Many astute observers are starting to question the fires that have enveloped Victoria's east since 2003. This may sound like a conspiracy theory but the evidence seems to be mounting. Many of these areas were deliberately left to burn for a day or two before fire-fighters were sent to attack them or that the back burns were deliberately positioned to include large tracts of the most sought after forests. The ash forests in particular have been heavily targeted by unchecked salvage logging operations after large areas were either lightly or heavily burnt.
The Victorian Government classifies logging the bejeezuz out of killed or semi-scorched ash forests recovering from fire as 'bushfire recovery'. As part of its 'Bushfire Recovery Package', it has handed over $34 million of our taxes to help the logging and woodchipping industries fast track so-called 'salvage' logging of ash at ten times sustainable rates.
Let's clear the smoke on the claim that fire is as damaging as logging.
Carbon is stored both above and below ground. Forest parts above ground lose roughly 800 tonnes per ha when logged and burnt. Using figures both Federal and State governments have been quoting in parliament, the recent fires sent less than 40 tonne/ha into the sky.
There were 233 bulldozers out there pushing our forests, streams and mountainsides around during the peak of last summer's fires.
The bulk of these massive clearing operations did naught to slow or stop the drought-fuelled fires, but it did give the impression that something important was being done by lots of blokes on big machines.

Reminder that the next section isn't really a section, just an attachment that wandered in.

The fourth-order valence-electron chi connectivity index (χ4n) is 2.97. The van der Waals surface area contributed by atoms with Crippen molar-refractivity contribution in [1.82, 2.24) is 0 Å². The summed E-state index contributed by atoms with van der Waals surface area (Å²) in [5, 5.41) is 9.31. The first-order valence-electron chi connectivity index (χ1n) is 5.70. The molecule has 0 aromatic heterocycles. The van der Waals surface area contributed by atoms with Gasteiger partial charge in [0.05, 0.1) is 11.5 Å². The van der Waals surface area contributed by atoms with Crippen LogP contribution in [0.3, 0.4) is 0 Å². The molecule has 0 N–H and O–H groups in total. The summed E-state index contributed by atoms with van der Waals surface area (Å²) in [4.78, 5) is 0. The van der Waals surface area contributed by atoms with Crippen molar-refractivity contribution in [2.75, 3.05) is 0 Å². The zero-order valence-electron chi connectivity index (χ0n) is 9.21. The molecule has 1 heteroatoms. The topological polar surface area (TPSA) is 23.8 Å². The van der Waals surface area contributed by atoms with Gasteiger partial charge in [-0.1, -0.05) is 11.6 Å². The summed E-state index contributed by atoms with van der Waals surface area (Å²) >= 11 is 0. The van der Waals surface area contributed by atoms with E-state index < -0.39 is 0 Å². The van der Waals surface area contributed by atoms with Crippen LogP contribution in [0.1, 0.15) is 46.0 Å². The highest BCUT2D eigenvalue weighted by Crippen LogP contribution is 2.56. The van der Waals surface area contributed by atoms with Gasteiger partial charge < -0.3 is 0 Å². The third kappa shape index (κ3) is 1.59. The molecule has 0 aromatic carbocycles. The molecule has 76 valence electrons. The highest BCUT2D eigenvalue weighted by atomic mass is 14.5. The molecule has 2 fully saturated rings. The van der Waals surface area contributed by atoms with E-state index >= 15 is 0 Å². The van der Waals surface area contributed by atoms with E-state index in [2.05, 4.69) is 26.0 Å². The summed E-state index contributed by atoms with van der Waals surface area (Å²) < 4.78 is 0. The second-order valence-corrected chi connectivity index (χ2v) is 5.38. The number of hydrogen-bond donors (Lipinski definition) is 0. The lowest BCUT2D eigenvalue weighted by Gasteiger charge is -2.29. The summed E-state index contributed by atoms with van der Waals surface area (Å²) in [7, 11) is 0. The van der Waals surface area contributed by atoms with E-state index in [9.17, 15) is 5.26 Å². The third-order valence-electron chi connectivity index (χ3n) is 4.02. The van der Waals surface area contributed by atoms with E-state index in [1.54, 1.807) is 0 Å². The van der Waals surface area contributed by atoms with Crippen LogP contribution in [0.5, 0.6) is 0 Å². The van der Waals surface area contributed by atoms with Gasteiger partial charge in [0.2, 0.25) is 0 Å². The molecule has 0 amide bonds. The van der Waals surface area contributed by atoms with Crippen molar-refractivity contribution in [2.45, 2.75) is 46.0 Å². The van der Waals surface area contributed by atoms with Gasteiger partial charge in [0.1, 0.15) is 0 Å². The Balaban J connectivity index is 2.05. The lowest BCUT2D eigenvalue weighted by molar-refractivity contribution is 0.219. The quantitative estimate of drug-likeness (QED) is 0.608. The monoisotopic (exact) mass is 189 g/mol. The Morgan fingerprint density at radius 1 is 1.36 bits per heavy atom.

Two hundred years ago the Sooty Owl was abundant and fed on 18 ground species of prey in Gippsland. Today they have two or three to choose from. Other wildlife's ability to thrive is similarly threatened by decades of habitat change.
At the time of going to print, there are FIVE CREWS working on a GOVT SANCTIONED 70 mts x 256 kms CLEARING that cuts across the Thomson catchment.
The DSE claimed it learnt from the squandering of the Yalmy Road and the Snowy National Park in the 2003 fires. Now we understand how! The Minister has approved an even longer broad and lifeless band of dirt to encircle the entire Melbourne water catchment! And hey - just look at those logs coming out of the Yarra Ranges National Park!
Of the million-plus hectares of forest that burnt in last summer's fires, DSE's Chief Fire Officer, Ewan Waller, admitted they lit up 100,000 ha of that area in back burns. Many of which got away and threatened the towns of Bruthen, Tambo Crossing and Swifts Creek.
A recent scientific survey of the impact of the 2003 fire in the upper Snowy River on Tiger Quolls calculates a reduction in the quoll population of between 67.5-90%. The impact of this loss on the state population (without taking into account the impact of the 2003 fires from the north-east through the Alps and Gippsland) would be between 33-45% reduction.
Given the ongoing decline in range and abundance of quolls in Victoria a sudden decline of this magnitude should be sounding the sirens.